UCLA study pinpoints two genes that increase risk for post-traumatic stress disorder
Why do some people develop post-traumatic stress disorder while others who suffered the same ordeal do not? A new UCLA discovery may shed light on the answer.
UCLA scientists have linked two genes to the debilitating mental disorder, suggesting that heredity influences a person’s risk of developing PTSD. Published in the February 2015 edition of the Journal of Affective Disorders, the findings could provide a biological basis for diagnosing and treating PTSD more effectively in the future.
“Many people suffer with post-traumatic stress disorder after surviving a life-threatening ordeal like war, rape or a natural disaster,” explained lead author Dr. Armen Goenjian, a researcher at the Semel Institute for Neuroscience and Human Behavior at UCLA. “But not everyone who experiences trauma suffers from PTSD. We investigated whether PTSD has genetic underpinnings that make some people more vulnerable to the syndrome than others.”
In 1988, Goenjian, an Armenian American, rushed to Spitak, Armenia, after a 6.8 magnitude earthquake devastated the country. The temblor leveled entire towns and cities, killing more than 25,000 people, two-thirds of them children.
With support from the Armenian Relief Society, Goenjian and his colleagues helped establish a pair of psychiatric clinics that treated earthquake survivors for 21 years. A dozen multigenerational families in northern Armenia agreed to allow their blood samples to be sent to UCLA, where Goenjian and his colleagues combed the DNA of 200 individuals for genetic clues to psychiatric vulnerability.
In 2012, his team discovered that PTSD was more common in survivors who carried two gene variants associated with depression. In the current study, Goenjian and first author Julia Bailey, an adjunct assistant professor of epidemiology at the UCLA Fielding School of Public Health, focused on two genes, COMT and TPH-2, which play important roles in brain function.
COMT is an enzyme that degrades dopamine, a neurotransmitter that controls the brain’s reward and pleasure centers and helps regulate mood, thinking, attention and behavior. Too much or too little dopamine can influence various neurological and psychological disorders.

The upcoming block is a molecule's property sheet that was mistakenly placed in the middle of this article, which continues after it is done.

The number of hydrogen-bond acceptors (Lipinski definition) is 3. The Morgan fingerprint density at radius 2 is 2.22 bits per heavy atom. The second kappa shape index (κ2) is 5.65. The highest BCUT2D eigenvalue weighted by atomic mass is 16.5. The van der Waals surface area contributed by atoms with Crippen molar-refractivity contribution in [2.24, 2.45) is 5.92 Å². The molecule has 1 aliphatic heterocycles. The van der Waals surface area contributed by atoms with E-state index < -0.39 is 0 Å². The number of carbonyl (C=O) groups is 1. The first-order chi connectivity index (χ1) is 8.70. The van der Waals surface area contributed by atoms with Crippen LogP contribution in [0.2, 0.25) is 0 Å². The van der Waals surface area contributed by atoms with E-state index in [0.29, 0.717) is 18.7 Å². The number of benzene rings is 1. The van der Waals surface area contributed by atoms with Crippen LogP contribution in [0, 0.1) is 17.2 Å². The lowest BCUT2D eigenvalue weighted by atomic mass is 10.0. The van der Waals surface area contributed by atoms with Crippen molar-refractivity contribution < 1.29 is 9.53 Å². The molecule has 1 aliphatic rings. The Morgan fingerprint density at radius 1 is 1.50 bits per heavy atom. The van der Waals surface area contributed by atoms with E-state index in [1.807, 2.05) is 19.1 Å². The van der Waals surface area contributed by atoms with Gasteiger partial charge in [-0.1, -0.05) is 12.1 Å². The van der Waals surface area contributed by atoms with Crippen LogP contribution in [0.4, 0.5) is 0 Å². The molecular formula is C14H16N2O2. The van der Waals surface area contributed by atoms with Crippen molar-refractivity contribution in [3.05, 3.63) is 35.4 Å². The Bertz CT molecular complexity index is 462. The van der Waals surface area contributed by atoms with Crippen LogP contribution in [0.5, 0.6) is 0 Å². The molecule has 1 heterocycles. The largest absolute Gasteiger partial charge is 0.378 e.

TPH-2 controls the production of serotonin, a neurotransmitter that regulates mood, sleep and alertness — all of which are disrupted in PTSD. Serotonin is the target of a group of drugs called selective serotonin reuptake inhibitors, or SSRIs, which were designed to treat depression. Now, more physicians are prescribing SSRIs to treat disorders beyond depression, including PTSD.
“We found a significant association between variants of COMT and TPH-2 with PTSD symptoms, suggesting that these genes contribute to the onset and persistence of the disorder,” Goenjian said. “Our results indicate that people who carry these genetic variants may be at higher risk of developing PTSD.”
The team used the most recent PTSD criteria from the American Psychiatric Association’s diagnostic manual to measure genes’ role in predisposing someone to the disorder. The new criteria increased estimates of the degree to which PTSD is genetic to 60 percent; estimates based on older criteria reached only 41 percent.
“Assessments of patients based upon the latest diagnostic criteria may boost the field’s chances of finding new genetic markers for PTSD,” Goenjian said. “We hope our findings will lead to molecular methods for screening people at risk for this disorder and identify new drug therapies for prevention and treatment.”
Goenjian cautioned that PTSD is likely caused by multiple genes, and that more research must be done to find more of the genes involved.
PTSD affects about 7 percent of Americans. It has been a pressing health issue for many veterans returning from tours in Iraq and Afghanistan.
The study’s co-authors were Ernest Noble and Sugandha Dandekar, both of UCLA; Alan Steinberg of the UCLA–Duke National Childhood Center for Traumatic Stress; David Walling of the Collaborative Neuroscience Network; and Sofia Stepanian of UC Riverside.